With help from KnowledgeWorks and SLB Radio, local teens take over the Remaking Tomorrow podcast
On the Remaking Tomorrow podcast, educators and community leaders have weekly conversations about the future of learning. From equity and ed tech to the frontiers of personalized learning, social-emotional learning and innovative school design, these adults explore what the future may hold as communities pursue equitable, impactful education for all kids.
This month, those same subjects are being explored on new episodes of Remaking Tomorrow. But a team of high school students has taken over the microphone to interview their peers about the learning-related issues that matter to them most.
Beginning on May 5, new weekly teen-produced episodes will air through June 9.
Folks from Remake Learning, SLB Radio and KnowledgeWorks offered technical assistance and research support, but the students are leading the process by choosing interview topics and conducting interviews themselves. A similar six-episode “takeover” of the podcast happened last August, and again this year the focus is on making space for youth voices while also teaching these students how to use podcasting to get heard.
The student hosts work in pairs, and each pair will helm two episodes of Remaking Tomorrow. In the process, they get more comfortable with the experience of hosting and interviewing.
“The reason we have them repeat it is so you get better. Because the first time, you still have never worked with your partner before. And once you do it the first time, we’d like to give you a chance to do it again, so there’s some growth there as well,” says Larry Berger, executive director at SLB Radio.
The students get creative freedom within a workflow that’s been developed over time by the folks at SLB.
“It’s all about having a good process,” Berger says. “If you have a good process, you can be confident that the outcome is going to be good. … We teach them a way to do it. And if we follow all those steps, we don’t want to say it’s foolproof, but it’s very likely we’ll get to the point that we want to get to.”
Because these podcast episodes explore what personalized learning could look like and how learning in America could become truly equitable, the KnowledgeWorks team spent time talking with these students about those issues.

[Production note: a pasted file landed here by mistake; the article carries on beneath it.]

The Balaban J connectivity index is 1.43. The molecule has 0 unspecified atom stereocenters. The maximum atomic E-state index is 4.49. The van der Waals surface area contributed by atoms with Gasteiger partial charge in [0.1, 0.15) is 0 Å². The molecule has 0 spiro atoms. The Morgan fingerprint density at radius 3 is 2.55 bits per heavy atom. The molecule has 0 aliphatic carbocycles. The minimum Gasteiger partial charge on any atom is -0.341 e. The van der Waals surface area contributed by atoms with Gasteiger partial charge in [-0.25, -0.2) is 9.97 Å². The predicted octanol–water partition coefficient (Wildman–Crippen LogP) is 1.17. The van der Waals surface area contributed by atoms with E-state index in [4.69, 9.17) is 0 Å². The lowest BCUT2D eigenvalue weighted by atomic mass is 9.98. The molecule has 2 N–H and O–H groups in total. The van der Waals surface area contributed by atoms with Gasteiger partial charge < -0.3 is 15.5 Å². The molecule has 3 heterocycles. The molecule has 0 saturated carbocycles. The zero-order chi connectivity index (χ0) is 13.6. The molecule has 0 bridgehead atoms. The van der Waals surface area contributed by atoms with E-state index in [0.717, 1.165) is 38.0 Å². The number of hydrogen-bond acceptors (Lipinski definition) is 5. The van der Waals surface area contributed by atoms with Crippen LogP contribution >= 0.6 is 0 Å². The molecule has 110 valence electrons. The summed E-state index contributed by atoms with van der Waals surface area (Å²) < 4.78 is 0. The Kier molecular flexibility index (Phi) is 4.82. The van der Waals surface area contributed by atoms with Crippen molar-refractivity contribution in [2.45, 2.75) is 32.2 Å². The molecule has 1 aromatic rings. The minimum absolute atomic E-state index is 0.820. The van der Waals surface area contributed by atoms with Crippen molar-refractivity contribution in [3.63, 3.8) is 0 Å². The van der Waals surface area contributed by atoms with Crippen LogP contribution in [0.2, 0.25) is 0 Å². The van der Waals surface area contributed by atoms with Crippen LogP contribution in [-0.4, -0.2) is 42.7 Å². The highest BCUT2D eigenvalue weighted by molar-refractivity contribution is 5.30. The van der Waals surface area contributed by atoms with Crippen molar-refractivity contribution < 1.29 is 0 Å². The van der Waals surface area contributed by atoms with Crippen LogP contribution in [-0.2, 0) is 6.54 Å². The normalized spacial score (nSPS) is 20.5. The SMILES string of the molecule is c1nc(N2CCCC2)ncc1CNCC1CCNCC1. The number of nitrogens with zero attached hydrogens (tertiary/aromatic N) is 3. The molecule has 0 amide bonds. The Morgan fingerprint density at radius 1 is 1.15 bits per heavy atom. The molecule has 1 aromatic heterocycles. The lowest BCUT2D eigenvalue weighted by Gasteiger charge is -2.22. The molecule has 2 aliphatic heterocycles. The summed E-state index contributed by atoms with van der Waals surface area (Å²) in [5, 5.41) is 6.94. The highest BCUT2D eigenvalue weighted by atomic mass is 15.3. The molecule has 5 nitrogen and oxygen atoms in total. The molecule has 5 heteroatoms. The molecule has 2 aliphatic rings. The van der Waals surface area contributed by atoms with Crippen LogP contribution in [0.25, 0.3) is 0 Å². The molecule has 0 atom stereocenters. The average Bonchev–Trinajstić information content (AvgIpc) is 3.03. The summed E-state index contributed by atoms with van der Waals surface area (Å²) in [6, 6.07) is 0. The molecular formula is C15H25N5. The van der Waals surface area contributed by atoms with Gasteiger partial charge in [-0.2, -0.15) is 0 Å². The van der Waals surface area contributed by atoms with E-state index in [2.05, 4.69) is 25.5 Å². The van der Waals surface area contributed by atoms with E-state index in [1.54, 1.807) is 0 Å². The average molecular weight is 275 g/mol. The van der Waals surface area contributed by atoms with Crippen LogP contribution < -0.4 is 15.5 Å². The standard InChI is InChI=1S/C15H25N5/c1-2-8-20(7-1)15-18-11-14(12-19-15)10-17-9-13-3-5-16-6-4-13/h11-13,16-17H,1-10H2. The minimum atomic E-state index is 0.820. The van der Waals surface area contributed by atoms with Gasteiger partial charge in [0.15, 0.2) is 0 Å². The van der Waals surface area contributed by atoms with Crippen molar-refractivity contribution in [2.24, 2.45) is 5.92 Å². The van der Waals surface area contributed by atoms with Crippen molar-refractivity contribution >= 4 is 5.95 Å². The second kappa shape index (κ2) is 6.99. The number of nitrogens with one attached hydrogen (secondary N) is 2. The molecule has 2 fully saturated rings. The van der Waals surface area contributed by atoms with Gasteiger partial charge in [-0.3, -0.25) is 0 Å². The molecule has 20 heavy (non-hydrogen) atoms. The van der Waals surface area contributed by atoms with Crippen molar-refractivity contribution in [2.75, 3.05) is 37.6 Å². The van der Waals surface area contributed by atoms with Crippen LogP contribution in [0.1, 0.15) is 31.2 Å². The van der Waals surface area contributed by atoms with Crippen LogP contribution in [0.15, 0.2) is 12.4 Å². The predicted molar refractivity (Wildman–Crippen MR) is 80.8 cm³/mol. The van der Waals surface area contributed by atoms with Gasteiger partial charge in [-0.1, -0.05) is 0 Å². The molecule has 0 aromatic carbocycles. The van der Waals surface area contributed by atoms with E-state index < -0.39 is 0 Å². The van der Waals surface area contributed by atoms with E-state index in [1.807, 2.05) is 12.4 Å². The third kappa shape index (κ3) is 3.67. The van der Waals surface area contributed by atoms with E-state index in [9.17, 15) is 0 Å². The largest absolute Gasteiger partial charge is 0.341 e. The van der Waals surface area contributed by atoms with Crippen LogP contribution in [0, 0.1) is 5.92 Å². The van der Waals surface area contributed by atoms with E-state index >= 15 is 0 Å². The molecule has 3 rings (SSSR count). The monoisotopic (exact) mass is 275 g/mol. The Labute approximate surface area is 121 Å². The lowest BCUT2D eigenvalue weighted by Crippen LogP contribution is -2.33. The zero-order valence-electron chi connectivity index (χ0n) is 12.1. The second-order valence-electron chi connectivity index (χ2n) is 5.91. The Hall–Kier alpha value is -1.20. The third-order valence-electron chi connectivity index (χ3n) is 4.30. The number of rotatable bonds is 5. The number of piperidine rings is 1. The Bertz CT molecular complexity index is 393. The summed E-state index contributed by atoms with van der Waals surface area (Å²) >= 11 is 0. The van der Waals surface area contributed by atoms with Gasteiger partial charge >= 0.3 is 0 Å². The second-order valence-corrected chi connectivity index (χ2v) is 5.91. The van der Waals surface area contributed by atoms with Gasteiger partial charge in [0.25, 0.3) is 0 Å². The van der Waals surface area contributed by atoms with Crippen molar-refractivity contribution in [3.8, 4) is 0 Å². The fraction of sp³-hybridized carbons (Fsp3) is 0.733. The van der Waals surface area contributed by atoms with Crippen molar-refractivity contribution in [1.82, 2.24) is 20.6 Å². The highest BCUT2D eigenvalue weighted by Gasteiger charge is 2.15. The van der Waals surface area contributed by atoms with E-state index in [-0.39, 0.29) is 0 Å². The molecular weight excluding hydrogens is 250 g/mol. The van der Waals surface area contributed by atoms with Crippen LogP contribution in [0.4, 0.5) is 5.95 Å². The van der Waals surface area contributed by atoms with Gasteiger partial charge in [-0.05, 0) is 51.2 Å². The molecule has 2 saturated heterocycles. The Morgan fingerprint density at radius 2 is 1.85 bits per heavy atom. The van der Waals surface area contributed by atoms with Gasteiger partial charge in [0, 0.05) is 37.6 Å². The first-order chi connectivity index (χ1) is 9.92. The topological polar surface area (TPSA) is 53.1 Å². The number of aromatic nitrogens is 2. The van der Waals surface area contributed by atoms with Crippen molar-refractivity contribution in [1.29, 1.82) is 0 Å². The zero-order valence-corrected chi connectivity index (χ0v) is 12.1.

Making space for students’ voices and encouraging them to help build tomorrow’s systems is incredibly important, says Jason Swanson, director of strategic foresight at KnowledgeWorks.
“It’s one thing for us as adults, who have context for how the system could change because we’ve been through it, to sit on the outside of it to say ‘Personalization could look this way, this way or this way,'” Swanson says. But “if we were to ask young people to dive deeply into this idea of personalization, how do they define it? How do they hear this term? … And from a young person’s perspective, how do they think about equity? What is their frame and orientation towards this? And if we’re thinking broadly about the future, what does it mean for young people to really describe it as an equitable future of learning?”
Projects like this teen podcast takeover, Swanson says, remind us that “if we’re talking about youth futures, we need to center youth — and particularly youth from impacted populations — in this conversation. It’s their viewpoint that we have to take into account and really hold up. Because again, as adults, we’re looking at this from a radically different perspective.”
The students working on Remaking Tomorrow embraced this chance to share their perspectives. You can hear their words right here on episodes airing now through June 9.
Here are a few excerpts:
“I feel like, growing up, I was really stifled in the way that everything I learned was so conservative and came from a really euro-centric perspective. So, I feel like it would be beneficial to me and the way I perceived others growing up if I learned about other marginalized perspectives early on.” – Aura Chuck-Hernandez, Grade 11, Fox Chapel Area High School
“I switched from two different schools due to some family issues and they were not very accommodating in dealing with kids who had been through traumatic experiences and who were trying to learn how to be people, let alone having to learn and grow as an individual. I got bulldozed by the system and lost within it.” – Alex Scott, Grade 12, Westinghouse Arts Academy
“Ultimately, we’re still going to have problems. These issues can’t just be entirely purged to make a utopia because something will always be wrong, but you can always use your voice; come together with other people of marginalized backgrounds to uplift and help each other.” – Roma Latimore-Dallas, Grade 12, Westinghouse Arts Academy